Negative Transform


This part reads pi and outputs its negation on po. It outputs logic levels (true and complement) for pi greater than 1/2.

The part is from an older Tiny12 collection that has not yet been converted to Tiny45.

            ATtiny12
              --v--
    rst pb5 -|     |- vcc
     pi pb3 -|     |- pb2 sck  pige
     po pb4 -|     |- pb1 miso pilt
        gnd -|     |- pb0 mosi scope
              -----       

pige hi if pi >= .5 pilt hi if pi < .5 po = -pi

http:files/DownloadParts/inv.asm

This is probably the simplest cybord with interesting characteristics. The heart of the program is these two instructions:

        mov byout,byin
        com byout

This moves the Bynase input to output, and then complements it before it is transmitted by the Bynase library.

This part is handy should you want a RampPulseGenerator that beats the opposite direction.

    Ramp --> Negative

It is interesting to cross-couple Negatives in the same configuration one cross-couples inverters to make a flip-flop.

 ;    --+-----> Negative ---+-->
 ;      |                   |
 ;      |  +----------------+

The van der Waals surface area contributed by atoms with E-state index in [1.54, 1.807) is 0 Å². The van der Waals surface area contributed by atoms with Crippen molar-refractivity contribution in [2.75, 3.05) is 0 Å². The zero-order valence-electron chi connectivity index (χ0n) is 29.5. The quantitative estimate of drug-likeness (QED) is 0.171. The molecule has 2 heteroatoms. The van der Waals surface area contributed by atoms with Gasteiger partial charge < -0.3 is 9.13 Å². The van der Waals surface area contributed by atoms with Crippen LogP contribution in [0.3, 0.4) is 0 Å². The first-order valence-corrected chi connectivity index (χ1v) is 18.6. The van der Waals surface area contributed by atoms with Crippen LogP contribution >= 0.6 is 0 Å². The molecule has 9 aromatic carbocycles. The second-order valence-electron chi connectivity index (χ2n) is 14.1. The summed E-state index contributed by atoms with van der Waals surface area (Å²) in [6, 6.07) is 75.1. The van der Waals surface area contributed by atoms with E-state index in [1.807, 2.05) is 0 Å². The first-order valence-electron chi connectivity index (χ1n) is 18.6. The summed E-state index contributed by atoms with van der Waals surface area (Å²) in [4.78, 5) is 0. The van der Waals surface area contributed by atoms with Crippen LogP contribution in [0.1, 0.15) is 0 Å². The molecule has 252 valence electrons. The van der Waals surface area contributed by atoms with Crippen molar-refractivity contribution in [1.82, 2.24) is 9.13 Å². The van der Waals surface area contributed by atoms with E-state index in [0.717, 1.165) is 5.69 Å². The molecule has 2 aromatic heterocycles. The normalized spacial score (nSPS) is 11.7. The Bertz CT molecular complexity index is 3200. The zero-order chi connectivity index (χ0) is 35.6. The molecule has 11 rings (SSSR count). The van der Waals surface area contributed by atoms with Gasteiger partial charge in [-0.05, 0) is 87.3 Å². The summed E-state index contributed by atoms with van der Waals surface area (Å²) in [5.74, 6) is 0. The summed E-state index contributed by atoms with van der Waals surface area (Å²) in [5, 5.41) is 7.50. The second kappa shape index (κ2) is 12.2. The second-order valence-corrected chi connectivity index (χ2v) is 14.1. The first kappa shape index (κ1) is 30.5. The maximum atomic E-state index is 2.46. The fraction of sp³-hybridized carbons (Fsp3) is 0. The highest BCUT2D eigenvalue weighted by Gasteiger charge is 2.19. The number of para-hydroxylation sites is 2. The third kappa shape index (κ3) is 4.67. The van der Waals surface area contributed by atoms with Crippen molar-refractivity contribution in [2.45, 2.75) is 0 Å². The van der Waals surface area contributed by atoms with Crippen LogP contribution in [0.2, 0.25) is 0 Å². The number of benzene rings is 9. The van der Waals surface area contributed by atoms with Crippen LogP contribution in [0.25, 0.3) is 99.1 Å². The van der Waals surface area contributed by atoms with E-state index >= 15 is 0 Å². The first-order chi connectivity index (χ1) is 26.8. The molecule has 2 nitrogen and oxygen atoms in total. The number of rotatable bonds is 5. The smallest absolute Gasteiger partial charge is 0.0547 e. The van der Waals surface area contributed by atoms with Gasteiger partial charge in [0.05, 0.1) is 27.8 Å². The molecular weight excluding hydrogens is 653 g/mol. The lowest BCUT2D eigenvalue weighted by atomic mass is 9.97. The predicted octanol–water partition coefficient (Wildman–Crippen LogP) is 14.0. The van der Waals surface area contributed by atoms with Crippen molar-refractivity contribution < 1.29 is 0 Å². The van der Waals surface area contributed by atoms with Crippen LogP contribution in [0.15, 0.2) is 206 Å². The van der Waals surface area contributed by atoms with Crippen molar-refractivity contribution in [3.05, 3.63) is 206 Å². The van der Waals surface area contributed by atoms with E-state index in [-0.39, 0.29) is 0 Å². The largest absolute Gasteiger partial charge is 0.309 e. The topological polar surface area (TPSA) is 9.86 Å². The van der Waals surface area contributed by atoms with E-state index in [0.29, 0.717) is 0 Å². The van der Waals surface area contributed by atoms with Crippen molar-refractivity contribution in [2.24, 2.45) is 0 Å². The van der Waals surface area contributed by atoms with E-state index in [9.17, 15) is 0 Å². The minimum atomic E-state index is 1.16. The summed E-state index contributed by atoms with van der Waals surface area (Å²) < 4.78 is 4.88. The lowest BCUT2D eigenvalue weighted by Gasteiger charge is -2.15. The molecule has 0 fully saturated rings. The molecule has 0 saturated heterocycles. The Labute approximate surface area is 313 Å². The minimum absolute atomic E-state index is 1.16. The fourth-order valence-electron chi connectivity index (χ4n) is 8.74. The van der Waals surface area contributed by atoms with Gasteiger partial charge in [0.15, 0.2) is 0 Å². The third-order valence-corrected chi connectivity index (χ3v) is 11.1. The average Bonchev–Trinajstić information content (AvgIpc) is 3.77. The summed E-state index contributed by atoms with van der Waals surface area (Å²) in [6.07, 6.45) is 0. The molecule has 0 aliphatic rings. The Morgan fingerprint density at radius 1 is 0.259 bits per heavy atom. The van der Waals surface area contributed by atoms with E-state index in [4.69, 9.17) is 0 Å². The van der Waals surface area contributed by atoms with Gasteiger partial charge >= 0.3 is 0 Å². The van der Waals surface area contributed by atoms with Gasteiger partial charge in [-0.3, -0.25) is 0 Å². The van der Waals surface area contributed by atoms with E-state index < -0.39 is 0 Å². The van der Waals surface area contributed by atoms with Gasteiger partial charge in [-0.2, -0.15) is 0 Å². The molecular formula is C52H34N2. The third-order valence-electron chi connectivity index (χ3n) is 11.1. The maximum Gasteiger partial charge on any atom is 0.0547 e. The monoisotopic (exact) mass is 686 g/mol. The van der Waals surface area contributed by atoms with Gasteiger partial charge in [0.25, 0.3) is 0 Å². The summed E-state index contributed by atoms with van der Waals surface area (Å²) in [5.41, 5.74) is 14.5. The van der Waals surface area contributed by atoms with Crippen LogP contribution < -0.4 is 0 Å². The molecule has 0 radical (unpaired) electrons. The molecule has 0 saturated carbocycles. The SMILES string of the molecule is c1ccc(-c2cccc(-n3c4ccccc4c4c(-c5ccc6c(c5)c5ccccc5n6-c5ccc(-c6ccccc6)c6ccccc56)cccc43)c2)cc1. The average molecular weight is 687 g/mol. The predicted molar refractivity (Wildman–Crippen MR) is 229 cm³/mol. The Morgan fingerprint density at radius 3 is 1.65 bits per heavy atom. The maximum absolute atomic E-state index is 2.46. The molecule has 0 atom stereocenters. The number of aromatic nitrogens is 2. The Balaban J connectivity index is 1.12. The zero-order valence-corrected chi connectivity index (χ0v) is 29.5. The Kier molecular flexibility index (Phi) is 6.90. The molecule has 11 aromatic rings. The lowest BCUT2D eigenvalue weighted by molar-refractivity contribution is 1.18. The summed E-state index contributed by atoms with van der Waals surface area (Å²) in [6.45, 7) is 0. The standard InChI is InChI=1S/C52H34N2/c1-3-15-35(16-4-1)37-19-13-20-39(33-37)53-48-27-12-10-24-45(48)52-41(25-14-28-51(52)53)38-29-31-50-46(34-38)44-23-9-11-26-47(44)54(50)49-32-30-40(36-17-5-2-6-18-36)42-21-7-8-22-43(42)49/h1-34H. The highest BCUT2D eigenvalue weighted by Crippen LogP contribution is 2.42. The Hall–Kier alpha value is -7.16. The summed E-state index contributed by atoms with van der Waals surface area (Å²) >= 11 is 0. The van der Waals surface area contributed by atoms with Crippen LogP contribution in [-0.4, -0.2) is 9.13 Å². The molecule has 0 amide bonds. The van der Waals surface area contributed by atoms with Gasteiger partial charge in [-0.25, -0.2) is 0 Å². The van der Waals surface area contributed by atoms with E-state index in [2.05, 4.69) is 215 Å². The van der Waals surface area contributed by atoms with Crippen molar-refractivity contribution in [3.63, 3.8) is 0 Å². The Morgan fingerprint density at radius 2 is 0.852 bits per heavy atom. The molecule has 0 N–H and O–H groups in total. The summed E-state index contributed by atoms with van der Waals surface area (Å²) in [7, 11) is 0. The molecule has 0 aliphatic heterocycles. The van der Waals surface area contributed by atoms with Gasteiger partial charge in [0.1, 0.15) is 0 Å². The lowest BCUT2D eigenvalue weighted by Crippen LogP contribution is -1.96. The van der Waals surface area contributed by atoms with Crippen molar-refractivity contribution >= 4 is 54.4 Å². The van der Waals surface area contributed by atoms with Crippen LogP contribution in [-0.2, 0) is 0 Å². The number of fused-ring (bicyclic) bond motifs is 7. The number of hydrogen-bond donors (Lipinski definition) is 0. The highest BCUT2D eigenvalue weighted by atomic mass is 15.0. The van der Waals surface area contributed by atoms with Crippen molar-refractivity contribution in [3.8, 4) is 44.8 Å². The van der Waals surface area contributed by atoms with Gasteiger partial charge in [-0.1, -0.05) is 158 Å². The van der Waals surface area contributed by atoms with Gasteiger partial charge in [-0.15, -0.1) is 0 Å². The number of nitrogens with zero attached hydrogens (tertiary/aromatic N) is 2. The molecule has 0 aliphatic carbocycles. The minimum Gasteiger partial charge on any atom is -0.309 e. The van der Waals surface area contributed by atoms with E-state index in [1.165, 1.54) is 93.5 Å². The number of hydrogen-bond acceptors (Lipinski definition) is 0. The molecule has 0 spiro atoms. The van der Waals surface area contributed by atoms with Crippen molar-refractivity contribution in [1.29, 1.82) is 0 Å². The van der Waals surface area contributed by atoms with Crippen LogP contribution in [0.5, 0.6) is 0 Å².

;      |  |
 ;      +--|----------------+
 ;         |                |
 ;    -----+--> Negative ---+-->

This circuit can be pulled hi or lo by briefly connecting an input to vcc or gnd. It will sustain outputs of probablility 0% or 100% indefinitely as these values can be read and integrated reliably.

The circuit is also pretty good at sustaining intermediate values, which is not true of cross-coupled inverters. This happens because the unit gain of the active elements, the Negatives, unlike the high gain of digital inverters.

Cross-coupled inverters can wallow at intermediate values for surprising lengths of time, a condition called metastability. However, the above circuit is nearly ideally metastable, in that it will often take minutes to finally drift to one "rail" or the other.

 

Last edited March 8, 2008
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